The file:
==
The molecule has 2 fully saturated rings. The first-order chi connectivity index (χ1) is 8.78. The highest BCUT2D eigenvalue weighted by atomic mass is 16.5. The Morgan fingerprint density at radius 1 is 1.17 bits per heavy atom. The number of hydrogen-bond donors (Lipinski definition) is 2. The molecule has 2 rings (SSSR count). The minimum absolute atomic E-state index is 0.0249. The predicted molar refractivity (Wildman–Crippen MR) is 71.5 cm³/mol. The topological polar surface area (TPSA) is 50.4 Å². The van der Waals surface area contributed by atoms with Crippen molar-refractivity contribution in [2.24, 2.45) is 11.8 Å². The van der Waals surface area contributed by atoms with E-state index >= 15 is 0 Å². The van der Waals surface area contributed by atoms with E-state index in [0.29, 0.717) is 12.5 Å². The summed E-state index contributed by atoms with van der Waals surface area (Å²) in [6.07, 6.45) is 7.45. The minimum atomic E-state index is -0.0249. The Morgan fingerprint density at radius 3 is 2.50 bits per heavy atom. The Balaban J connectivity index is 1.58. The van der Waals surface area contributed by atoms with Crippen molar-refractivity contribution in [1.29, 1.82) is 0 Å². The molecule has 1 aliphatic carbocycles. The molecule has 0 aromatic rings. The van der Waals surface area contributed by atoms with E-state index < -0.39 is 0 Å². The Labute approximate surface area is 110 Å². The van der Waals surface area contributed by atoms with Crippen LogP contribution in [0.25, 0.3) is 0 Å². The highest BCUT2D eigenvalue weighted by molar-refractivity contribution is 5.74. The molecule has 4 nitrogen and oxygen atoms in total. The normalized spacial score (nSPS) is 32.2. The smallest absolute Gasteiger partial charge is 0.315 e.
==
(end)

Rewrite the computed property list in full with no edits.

The molecule has 2 fully saturated rings. The first-order chi connectivity index (χ1) is 8.78. The highest BCUT2D eigenvalue weighted by atomic mass is 16.5. The Morgan fingerprint density at radius 1 is 1.17 bits per heavy atom. The number of hydrogen-bond donors (Lipinski definition) is 2. The molecule has 2 rings (SSSR count). The minimum absolute atomic E-state index is 0.0249. The predicted molar refractivity (Wildman–Crippen MR) is 71.5 cm³/mol. The topological polar surface area (TPSA) is 50.4 Å². The van der Waals surface area contributed by atoms with Crippen molar-refractivity contribution in [2.24, 2.45) is 11.8 Å². The van der Waals surface area contributed by atoms with E-state index >= 15 is 0 Å². The van der Waals surface area contributed by atoms with E-state index in [0.29, 0.717) is 12.5 Å². The summed E-state index contributed by atoms with van der Waals surface area (Å²) in [6.07, 6.45) is 7.45. The minimum atomic E-state index is -0.0249. The Morgan fingerprint density at radius 3 is 2.50 bits per heavy atom. The Balaban J connectivity index is 1.58. The van der Waals surface area contributed by atoms with Crippen molar-refractivity contribution in [1.29, 1.82) is 0 Å². The molecule has 1 aliphatic carbocycles. The molecule has 0 aromatic rings. The van der Waals surface area contributed by atoms with E-state index < -0.39 is 0 Å². The Labute approximate surface area is 110 Å². The van der Waals surface area contributed by atoms with Crippen LogP contribution in [0.25, 0.3) is 0 Å². The highest BCUT2D eigenvalue weighted by molar-refractivity contribution is 5.74. The molecule has 4 nitrogen and oxygen atoms in total. The normalized spacial score (nSPS) is 32.2. The smallest absolute Gasteiger partial charge is 0.315 e.